Maryam Al-Naemi, a senior in information systems, led a team from Carnegie Mellon in Qatar to a third-place finish at the first Arab Innovation Academy, a new initiative by the Qatar Science and Technology Park (QSTP) to assist students in developing and launching new tech ventures. One-hundred-fifty participants from across the Arab world came together to partcipate.
At an opening exhibition, participants voted on the most viable ideas. Al Naemi’s idea — an online platform to bring together restaurants and food suppliers — was among 25 to move through to the development stage. The team came together to develop areas such as finance, marketing, design and software development.
“People assume you need a business degree to create a startup, but as an information systems major, I feel like I have an advantage. I have taken courses in many different areas, so I could communicate well with my team members who specialize in both the technical and the business side,” Al-Naemi said.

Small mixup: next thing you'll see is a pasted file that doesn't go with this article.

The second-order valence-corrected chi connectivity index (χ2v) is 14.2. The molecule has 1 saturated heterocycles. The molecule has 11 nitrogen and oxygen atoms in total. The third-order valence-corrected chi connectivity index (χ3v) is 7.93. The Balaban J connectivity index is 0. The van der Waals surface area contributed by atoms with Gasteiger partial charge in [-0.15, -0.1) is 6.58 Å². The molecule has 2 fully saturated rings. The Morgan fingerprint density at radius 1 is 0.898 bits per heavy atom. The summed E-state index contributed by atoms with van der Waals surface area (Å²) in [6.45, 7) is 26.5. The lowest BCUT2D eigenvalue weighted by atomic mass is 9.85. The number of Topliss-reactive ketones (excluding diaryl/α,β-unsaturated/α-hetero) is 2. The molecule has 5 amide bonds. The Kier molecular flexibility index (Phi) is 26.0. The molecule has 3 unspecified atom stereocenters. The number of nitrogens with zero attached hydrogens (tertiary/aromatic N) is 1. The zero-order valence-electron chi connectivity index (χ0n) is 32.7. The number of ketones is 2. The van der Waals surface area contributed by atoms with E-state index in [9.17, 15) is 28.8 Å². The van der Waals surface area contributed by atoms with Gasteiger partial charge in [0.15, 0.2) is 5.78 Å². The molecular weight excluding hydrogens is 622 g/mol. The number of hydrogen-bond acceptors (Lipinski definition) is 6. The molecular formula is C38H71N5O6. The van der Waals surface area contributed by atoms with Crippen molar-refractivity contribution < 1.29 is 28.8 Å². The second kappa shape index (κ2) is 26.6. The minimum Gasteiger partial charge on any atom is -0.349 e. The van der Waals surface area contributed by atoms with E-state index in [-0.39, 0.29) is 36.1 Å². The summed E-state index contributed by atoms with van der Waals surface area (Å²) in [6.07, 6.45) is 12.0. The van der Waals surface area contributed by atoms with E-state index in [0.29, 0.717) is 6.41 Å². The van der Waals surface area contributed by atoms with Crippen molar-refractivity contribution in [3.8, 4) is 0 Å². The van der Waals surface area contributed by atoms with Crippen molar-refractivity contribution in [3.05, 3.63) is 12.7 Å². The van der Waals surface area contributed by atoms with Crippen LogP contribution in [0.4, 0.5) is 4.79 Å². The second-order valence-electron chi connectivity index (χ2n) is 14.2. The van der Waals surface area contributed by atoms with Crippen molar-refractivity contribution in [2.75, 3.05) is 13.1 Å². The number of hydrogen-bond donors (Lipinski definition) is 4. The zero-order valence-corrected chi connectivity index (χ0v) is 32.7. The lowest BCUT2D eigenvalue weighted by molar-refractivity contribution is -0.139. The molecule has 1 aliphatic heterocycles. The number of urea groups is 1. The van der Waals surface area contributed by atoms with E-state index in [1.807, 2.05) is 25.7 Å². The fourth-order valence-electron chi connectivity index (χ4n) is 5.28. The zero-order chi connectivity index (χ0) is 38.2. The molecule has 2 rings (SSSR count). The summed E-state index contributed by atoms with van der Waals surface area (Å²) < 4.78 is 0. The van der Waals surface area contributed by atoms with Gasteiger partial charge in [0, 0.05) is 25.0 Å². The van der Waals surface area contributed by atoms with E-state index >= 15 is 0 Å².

After pitching the idea to a panel of judges, Al Naemi’s project was awarded third place. The team will receive six months of marketing and design mentoring through QSTP. Along with Al-Naemi, team members included Nour Tabet, the outreach coordinator for computer science at CMU-Q, Haneen Abunada, Ammar AlHasbash and Yassine Tasfouat.
Student Employee of the Year Award nominations are due Feb. 17. This award program, sponsored by the National Student Employment Association, recognizes the outstanding contributions of students who work while attending college. All undergraduate student employees are eligible for nomination.
Nominated students will be recognized and honored at the annual Student Employee Appreciation Lunch on April 11 during National Student Employment Week.
Questions? Contact Pati Kravetz at firstname.lastname@example.org.
The Healthy Aging Study offers stress reduction classes to older adults between the ages of 65 and 93 in the Pittsburgh area. The study includes an eight-week class as well as one-week and three-month follow-up appointments. This study is a good fit for older adults interested in learning healthy aging skills as well as any older adults looking for more social connection.